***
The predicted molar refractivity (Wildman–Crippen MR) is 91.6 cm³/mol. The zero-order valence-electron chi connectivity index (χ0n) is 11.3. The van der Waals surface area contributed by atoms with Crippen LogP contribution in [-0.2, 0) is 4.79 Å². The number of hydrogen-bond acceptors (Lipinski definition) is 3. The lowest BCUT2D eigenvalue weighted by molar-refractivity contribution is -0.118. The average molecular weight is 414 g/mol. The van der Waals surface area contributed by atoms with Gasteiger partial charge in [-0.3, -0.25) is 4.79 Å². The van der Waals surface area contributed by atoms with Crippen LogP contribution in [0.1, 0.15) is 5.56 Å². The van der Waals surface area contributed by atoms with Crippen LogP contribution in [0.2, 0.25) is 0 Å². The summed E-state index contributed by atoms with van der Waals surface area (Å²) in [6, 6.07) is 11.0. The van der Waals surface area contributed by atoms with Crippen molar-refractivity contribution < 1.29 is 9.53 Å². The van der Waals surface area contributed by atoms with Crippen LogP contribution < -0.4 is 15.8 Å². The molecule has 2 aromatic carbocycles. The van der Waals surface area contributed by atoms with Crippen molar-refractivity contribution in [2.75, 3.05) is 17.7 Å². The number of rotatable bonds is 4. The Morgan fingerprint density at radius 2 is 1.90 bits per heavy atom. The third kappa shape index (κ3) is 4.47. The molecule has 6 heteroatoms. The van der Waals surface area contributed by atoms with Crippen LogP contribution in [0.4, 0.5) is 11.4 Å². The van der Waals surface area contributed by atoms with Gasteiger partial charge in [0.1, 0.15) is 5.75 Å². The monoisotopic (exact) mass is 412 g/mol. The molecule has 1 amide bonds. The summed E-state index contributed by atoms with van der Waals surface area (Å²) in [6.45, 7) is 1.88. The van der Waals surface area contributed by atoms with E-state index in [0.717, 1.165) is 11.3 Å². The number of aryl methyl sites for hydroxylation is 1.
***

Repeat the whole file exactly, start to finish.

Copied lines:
The predicted molar refractivity (Wildman–Crippen MR) is 91.6 cm³/mol. The zero-order valence-electron chi connectivity index (χ0n) is 11.3. The van der Waals surface area contributed by atoms with Crippen LogP contribution in [-0.2, 0) is 4.79 Å². The number of hydrogen-bond acceptors (Lipinski definition) is 3. The lowest BCUT2D eigenvalue weighted by molar-refractivity contribution is -0.118. The average molecular weight is 414 g/mol. The van der Waals surface area contributed by atoms with Gasteiger partial charge in [-0.3, -0.25) is 4.79 Å². The van der Waals surface area contributed by atoms with Crippen LogP contribution in [0.1, 0.15) is 5.56 Å². The van der Waals surface area contributed by atoms with Crippen LogP contribution in [0.2, 0.25) is 0 Å². The summed E-state index contributed by atoms with van der Waals surface area (Å²) in [6, 6.07) is 11.0. The van der Waals surface area contributed by atoms with Crippen molar-refractivity contribution < 1.29 is 9.53 Å². The van der Waals surface area contributed by atoms with Crippen LogP contribution < -0.4 is 15.8 Å². The molecule has 2 aromatic carbocycles. The van der Waals surface area contributed by atoms with Crippen molar-refractivity contribution in [2.75, 3.05) is 17.7 Å². The number of rotatable bonds is 4. The Morgan fingerprint density at radius 2 is 1.90 bits per heavy atom. The third kappa shape index (κ3) is 4.47. The molecule has 6 heteroatoms. The van der Waals surface area contributed by atoms with Crippen LogP contribution in [0.4, 0.5) is 11.4 Å². The van der Waals surface area contributed by atoms with Gasteiger partial charge in [0.1, 0.15) is 5.75 Å². The monoisotopic (exact) mass is 412 g/mol. The molecule has 1 amide bonds. The summed E-state index contributed by atoms with van der Waals surface area (Å²) in [6.45, 7) is 1.88. The van der Waals surface area contributed by atoms with E-state index in [0.717, 1.165) is 11.3 Å². The number of aryl methyl sites for hydroxylation is 1.